Last year, Stamford Capital made the decision to empower its brokers with their own voice within the brand within its marketing strategy.

“Historically, that was something that I owned,” he said. “But it was a strategic decision we felt was appropriate - given where we're at in our business growth - to recognise some senior people in our business and give them a personal brand attached to the business brand.”

Mr Lo Surdo said the business’ culture was also displayed in the willingness of team members to return to the office post the pandemic. Having bustling office spaces has also supported the recruitment and retention of young talent, he said, and has enriched training programs.

“It's the team that owns the culture. If the team understands the values, that's a really important starting point, because with those values comes what behaviours are acceptable and what aren't.”

What’s ahead for 2024 in mortgages and commercial finance?

After 12-18 months of uncertainty caused by cash rate hikes, Mr Rogers was anticipating greater confidence in the market over 2024.

“There's a lot of good energy going into the year - there's been a lot of momentum, very early on,” he said. “It's probably been one of the best starts we've had to the year that I can remember in a long time.”

Diversification will be a big play for mortgage brokers in 2024, Mr Rogers believes.

“It's no longer, ‘Do we go to the bank or do we go to the broker?’. It's now, ‘Which broker do we choose?’ So when we get a client in, it’s about having a more diversified approach.”

Leveraging partnerships within Loan Market and LMG will play a part in achieving diversification, said Mr Rogers. If a client has multiple requests and some are outside of Loan Market Edge’s specialisations, they’ll lean on their relationships within the group to do the best for their client and protect their reputation, at the same time.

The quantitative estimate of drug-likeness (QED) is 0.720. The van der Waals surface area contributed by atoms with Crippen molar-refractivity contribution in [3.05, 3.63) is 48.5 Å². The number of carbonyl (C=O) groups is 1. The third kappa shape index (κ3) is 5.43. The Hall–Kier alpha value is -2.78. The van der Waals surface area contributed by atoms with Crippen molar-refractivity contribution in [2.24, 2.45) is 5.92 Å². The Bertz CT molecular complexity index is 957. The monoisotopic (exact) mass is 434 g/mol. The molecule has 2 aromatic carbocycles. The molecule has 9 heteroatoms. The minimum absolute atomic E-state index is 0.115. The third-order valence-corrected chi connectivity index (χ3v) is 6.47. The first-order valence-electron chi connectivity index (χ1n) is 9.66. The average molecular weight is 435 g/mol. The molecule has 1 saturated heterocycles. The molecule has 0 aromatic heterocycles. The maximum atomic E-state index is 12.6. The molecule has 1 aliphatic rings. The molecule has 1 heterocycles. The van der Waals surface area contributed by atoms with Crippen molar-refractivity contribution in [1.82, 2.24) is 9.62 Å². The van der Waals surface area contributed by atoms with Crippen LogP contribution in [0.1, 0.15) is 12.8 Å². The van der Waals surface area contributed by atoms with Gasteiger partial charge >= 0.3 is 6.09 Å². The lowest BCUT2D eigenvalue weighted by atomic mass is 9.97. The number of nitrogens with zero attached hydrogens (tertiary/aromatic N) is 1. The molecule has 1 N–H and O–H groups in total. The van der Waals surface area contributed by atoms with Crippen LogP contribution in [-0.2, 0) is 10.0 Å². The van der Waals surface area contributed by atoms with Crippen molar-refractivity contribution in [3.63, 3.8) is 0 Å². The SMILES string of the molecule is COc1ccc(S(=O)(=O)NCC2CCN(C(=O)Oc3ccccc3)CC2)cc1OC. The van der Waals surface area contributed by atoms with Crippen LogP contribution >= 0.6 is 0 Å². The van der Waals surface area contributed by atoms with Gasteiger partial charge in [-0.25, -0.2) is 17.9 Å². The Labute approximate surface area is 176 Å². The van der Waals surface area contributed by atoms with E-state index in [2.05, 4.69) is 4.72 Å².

“If we don't know the answer, we’ll put our hand up - I'm not going to take the risk with the client. I'd rather pick up the phone, ring someone else in our group and say, ‘Hey, you're my guy, can you look after these clients? We’ll look after the residential lending, could you look after what they need here?”

Mr Lo Surdo said the commercial sector had likewise had a fast start to the year. He was optimistic about the return of development activity after continued undersupply.

“I do think developers are going to say, ‘Hang on, we're at a point where prices are rising and rates look like they've topped out … and we know what equity we have in land - let’s go.

“Our pipeline is just shy of $5bn - it's never been that high before. We're encouraged by this year, particularly in the residential sector.”

Mr Lo Surdo believed industrial lending would remain buoyant but there would be challenges for retail assets with tenants specialising in discretionary assets.

To catch the full conversation, you can watch the session on-demand here.